What you will notice however is that several extensions are installed by default, and that it is not really clear what they do either. You may notice the component extensions Bookmark Manager, Chromium PDF Viewer, Settings and CryptoTokenExtension listed on the extensions page for instance.

These appear to have been sideloaded by the browser and don't offer any description that is of use. Unless you dug into Chromium code before, you may not know that these are native component extensions of the browser that are not shown by default by Chromium / Google Chrome.

The only location to find information about what is different is the development changelog. It lists all changes made to the browser including those that were made to improve user privacy.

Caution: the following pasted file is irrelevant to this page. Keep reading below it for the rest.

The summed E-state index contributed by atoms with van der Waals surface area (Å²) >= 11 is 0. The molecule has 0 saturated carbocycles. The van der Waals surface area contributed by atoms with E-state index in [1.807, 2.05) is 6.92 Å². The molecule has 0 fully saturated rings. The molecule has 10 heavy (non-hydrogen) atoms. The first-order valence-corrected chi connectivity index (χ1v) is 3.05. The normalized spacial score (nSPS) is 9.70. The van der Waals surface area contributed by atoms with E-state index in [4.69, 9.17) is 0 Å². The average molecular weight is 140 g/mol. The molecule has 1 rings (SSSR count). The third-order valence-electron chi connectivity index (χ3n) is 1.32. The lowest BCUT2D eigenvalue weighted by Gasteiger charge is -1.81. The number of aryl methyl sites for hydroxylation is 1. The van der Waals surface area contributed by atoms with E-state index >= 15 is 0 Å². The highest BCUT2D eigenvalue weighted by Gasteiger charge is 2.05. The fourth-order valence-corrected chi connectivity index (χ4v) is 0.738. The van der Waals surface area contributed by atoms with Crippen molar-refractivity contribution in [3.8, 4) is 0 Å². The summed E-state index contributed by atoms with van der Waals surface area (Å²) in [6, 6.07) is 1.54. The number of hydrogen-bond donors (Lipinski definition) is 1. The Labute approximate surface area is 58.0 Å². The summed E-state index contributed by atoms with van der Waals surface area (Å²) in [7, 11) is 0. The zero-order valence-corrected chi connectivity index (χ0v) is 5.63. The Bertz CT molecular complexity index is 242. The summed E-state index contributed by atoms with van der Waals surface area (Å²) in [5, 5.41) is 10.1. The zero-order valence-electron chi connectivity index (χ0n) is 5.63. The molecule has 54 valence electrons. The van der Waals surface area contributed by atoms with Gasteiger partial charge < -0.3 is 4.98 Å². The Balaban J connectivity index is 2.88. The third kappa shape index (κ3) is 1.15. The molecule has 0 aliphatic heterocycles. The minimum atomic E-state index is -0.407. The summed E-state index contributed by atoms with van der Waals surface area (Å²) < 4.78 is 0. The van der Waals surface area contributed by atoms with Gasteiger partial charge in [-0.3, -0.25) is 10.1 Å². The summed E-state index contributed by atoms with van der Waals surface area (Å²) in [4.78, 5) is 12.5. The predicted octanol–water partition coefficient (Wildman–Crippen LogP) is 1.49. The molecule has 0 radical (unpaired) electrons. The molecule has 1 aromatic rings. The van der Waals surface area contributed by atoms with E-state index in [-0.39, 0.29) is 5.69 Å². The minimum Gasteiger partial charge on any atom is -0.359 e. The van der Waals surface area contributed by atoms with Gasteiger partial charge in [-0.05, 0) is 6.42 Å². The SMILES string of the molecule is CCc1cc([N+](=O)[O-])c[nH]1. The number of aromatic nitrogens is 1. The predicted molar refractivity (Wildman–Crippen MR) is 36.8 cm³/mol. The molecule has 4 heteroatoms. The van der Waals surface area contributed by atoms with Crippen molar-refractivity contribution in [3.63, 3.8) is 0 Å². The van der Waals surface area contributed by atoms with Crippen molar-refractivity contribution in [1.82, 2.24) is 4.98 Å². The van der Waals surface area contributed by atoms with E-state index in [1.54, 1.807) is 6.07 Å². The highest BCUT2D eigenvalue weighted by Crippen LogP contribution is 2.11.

The following list is a short selection of modifications that improve user privacy:

  • Auto-Update and update pings are disabled.
  • Only keep cookies until exit, and block third-party cookies by default.
  • Disable hyperlink auditing.
  • Disable network / DNS prediction.
  • Disable autofill download manager.
  • Disable Safe Browsing cookie transmission and reporting.
  • Disable Google promotion fetching.

The list goes on and on. You may not agree with some of the changes. Disabling auto-updating for instance means that you need to download and install new versions manually. There is a time component to updating the web browser though to patch security issues in previous versions.

Closing Words

Iridium feels and behaves pretty much like Chromium. You will notice a few differences here and there, but the majority of differences are under the hood.